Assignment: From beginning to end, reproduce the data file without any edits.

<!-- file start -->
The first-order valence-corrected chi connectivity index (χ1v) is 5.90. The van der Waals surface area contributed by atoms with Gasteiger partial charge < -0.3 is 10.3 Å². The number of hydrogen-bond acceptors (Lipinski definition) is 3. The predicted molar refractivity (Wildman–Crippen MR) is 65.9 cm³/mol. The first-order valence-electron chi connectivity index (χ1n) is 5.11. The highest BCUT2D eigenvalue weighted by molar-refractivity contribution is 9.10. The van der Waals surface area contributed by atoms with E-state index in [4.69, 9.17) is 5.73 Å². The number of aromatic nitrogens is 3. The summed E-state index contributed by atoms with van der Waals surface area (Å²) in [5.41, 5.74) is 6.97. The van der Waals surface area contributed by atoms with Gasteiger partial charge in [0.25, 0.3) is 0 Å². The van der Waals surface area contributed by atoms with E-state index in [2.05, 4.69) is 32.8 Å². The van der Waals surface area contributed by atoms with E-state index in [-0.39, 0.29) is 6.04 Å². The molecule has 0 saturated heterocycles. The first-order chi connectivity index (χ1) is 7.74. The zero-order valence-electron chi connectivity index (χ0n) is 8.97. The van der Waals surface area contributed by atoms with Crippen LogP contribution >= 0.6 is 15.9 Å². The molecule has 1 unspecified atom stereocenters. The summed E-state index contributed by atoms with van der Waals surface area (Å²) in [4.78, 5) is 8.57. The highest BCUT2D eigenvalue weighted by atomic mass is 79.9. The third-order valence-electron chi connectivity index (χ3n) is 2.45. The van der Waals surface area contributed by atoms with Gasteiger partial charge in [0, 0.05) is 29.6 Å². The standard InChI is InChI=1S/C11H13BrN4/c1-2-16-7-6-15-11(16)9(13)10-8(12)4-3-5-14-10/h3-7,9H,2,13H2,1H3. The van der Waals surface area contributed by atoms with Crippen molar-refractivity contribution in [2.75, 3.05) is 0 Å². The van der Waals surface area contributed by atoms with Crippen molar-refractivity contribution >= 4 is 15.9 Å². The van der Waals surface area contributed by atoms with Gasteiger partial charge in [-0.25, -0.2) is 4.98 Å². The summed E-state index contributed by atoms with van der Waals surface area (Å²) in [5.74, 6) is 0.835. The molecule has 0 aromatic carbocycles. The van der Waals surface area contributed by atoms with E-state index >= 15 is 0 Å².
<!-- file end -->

The first-order valence-corrected chi connectivity index (χ1v) is 5.90. The van der Waals surface area contributed by atoms with Gasteiger partial charge < -0.3 is 10.3 Å². The number of hydrogen-bond acceptors (Lipinski definition) is 3. The predicted molar refractivity (Wildman–Crippen MR) is 65.9 cm³/mol. The first-order valence-electron chi connectivity index (χ1n) is 5.11. The highest BCUT2D eigenvalue weighted by molar-refractivity contribution is 9.10. The van der Waals surface area contributed by atoms with E-state index in [4.69, 9.17) is 5.73 Å². The number of aromatic nitrogens is 3. The summed E-state index contributed by atoms with van der Waals surface area (Å²) in [5.41, 5.74) is 6.97. The van der Waals surface area contributed by atoms with Gasteiger partial charge in [0.25, 0.3) is 0 Å². The van der Waals surface area contributed by atoms with E-state index in [2.05, 4.69) is 32.8 Å². The van der Waals surface area contributed by atoms with E-state index in [-0.39, 0.29) is 6.04 Å². The molecule has 0 saturated heterocycles. The first-order chi connectivity index (χ1) is 7.74. The zero-order valence-electron chi connectivity index (χ0n) is 8.97. The van der Waals surface area contributed by atoms with Crippen LogP contribution >= 0.6 is 15.9 Å². The molecule has 1 unspecified atom stereocenters. The summed E-state index contributed by atoms with van der Waals surface area (Å²) in [4.78, 5) is 8.57. The highest BCUT2D eigenvalue weighted by atomic mass is 79.9. The third-order valence-electron chi connectivity index (χ3n) is 2.45. The van der Waals surface area contributed by atoms with Gasteiger partial charge in [0, 0.05) is 29.6 Å². The standard InChI is InChI=1S/C11H13BrN4/c1-2-16-7-6-15-11(16)9(13)10-8(12)4-3-5-14-10/h3-7,9H,2,13H2,1H3. The van der Waals surface area contributed by atoms with Crippen molar-refractivity contribution in [2.75, 3.05) is 0 Å². The van der Waals surface area contributed by atoms with Crippen molar-refractivity contribution >= 4 is 15.9 Å². The van der Waals surface area contributed by atoms with Gasteiger partial charge in [-0.25, -0.2) is 4.98 Å². The summed E-state index contributed by atoms with van der Waals surface area (Å²) in [5.74, 6) is 0.835. The molecule has 0 aromatic carbocycles. The van der Waals surface area contributed by atoms with E-state index >= 15 is 0 Å².